The world of video game imports was a strange place for me up until around 2001 or so. I knew it was possible to buy Japanese video games and had a list of titles I was interested in. But I didn’t bother until that year when I received a big student refund check. Macross 2036 was one of my first imports, partly based on screenshots I saw in EGM but also because of Macross Plus, which were my first DVDs. There are a number of gameplay ideas present that would have made for a fantastic shooter in a better game. But Macross 2036 seems more interested in telling a story than providing excitement. While solid overall it could have been better.
From the onset you can tell this was a lavish production. Macross 2036 is set in between Macross II and Do You Remember Love and follows pilot Mylene Jenius in her battles against a renegade Zentraedi faction. The plot advances through extensive cutscenes in between each level featuring full voice acting. It’s all in Japanese so it is lost on westerners but you can still appreciate the care put into this production.
That attention to detail carries over into the game itself. This is an exceptionally pretty game and becomes more spectacular as you progress. Each level features multiple layers of scrolling against alien landscapes and space. The reflective water amidst destructible crystal like structures in stage three is a particular standout. The scope becomes larger toward the end as you battle capital ships in the middle of a Zentraedi armada. Slowdown occurs frequently as the sprites are very large but is not intrusive. The boss battles are the most impressive as you assume humanoid mode to battle screen sized mechs ripped from the anime.
The soundtrack is just as fantastic, featuring numerous tunes from the TV soundtrack, all in redbook audio. The dynamic score will adjust depending on the action which is also really cool. The sound effects are also taken from the show which is a nice touch for fans. It all serves to better immerse you in the world of Macross which is more than you can say for some of the dreadful later games.
Now if only that attention to detail were passed on to the game itself. As first impressions go Macross 2036 is underwhelming. The initial level is limited in scope as you are only armed with the standard cannon and missiles. Enemy waves are sparse, with long gaps of nothing to pass the time. It at least introduces the format of boss battles but I wouldn’t blame anyone for thinking negatively at first.
Stick with it and it improves. At the end of stage one the game’s true depth is revealed. All enemies shot down grant experience except you aren’t leveling up. Experience grants access to new weapons after every level. You’re not actually spending it either; you just need to reach certain milestones. The armory covers many shooter staples with a few original weapons thrown in. There’s a rotating shield that will also spew lasers at the touch of a button as well as rear firing cannons. All weapons are governed by a heat gauge that overheats with use. The weaker the weapon the slower the gauge fills. In many ways this system is similar to Super Earth Defense Force, down to previously selected weapons becoming unavailable.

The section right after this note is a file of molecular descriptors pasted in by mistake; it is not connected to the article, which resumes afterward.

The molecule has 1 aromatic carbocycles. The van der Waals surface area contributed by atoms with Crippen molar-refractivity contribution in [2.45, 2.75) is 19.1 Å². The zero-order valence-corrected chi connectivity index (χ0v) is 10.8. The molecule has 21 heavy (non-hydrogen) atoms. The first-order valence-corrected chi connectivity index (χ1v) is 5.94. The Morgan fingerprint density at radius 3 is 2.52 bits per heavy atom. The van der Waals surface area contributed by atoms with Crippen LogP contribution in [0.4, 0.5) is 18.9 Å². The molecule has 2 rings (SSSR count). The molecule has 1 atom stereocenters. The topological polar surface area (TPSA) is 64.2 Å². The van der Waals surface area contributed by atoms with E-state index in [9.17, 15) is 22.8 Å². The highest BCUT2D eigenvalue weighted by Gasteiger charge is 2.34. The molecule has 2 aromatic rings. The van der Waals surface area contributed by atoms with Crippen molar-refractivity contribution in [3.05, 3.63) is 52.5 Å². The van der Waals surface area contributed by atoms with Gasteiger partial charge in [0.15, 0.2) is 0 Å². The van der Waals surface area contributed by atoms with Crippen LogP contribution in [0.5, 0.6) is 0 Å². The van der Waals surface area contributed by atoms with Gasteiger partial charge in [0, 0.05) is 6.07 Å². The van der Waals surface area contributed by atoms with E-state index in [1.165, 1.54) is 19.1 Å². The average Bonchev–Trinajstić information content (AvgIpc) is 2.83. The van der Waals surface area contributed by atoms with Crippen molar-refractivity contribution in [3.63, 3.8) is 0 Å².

For all of its systems Macross 2036 is still only slightly above average in its design. Enemies appear in predictable patterns with little deviation. While the action and set pieces become more intense later it is still very routine. One cool feature is a radar that will alert you to enemies that will appear suddenly, either from the front or back. It’s a feature I wish more games employed. It sucks that you are given such an extensive array of weapons but have little reason to use them until the later levels.
The one area that is consistently exciting is the boss battles. At the end of every level you assume Battroid form. You are limited to the Vulcan cannon but can freely fly around the screen. Both buttons control your rotation; its disorienting but pretty cool. You’ll need to master the controls as the bosses are fast and change their angle of attack frequently. Some encounters even feature two or three in succession. Despite the limited playing field they do an excellent job of recreating the epic space battles from the show.
The difficulty is moderate to hard in my opinion. The game does a good job of balancing the weapons. The later weapons that trivialize the game are gated behind hefty experience requirements. No matter how good you won’t acquire them until the game’s second half. It makes the early stages an actual challenge although that isn’t saying much. Death has little consequence as you keep all power-ups and respawn immediately. Despite limited continues most will have little trouble reaching the conclusion.
It’s kind of hard to sum up my feelings on Macross 2036. The extravagant production values deserved to be tied to a much better game. But at the same time what is here is competent if not enjoyable. As it picks up halfway through you’ll wish the entire game had that same spark. If it did this would have been incredible. As is it will have to settle for just being decent.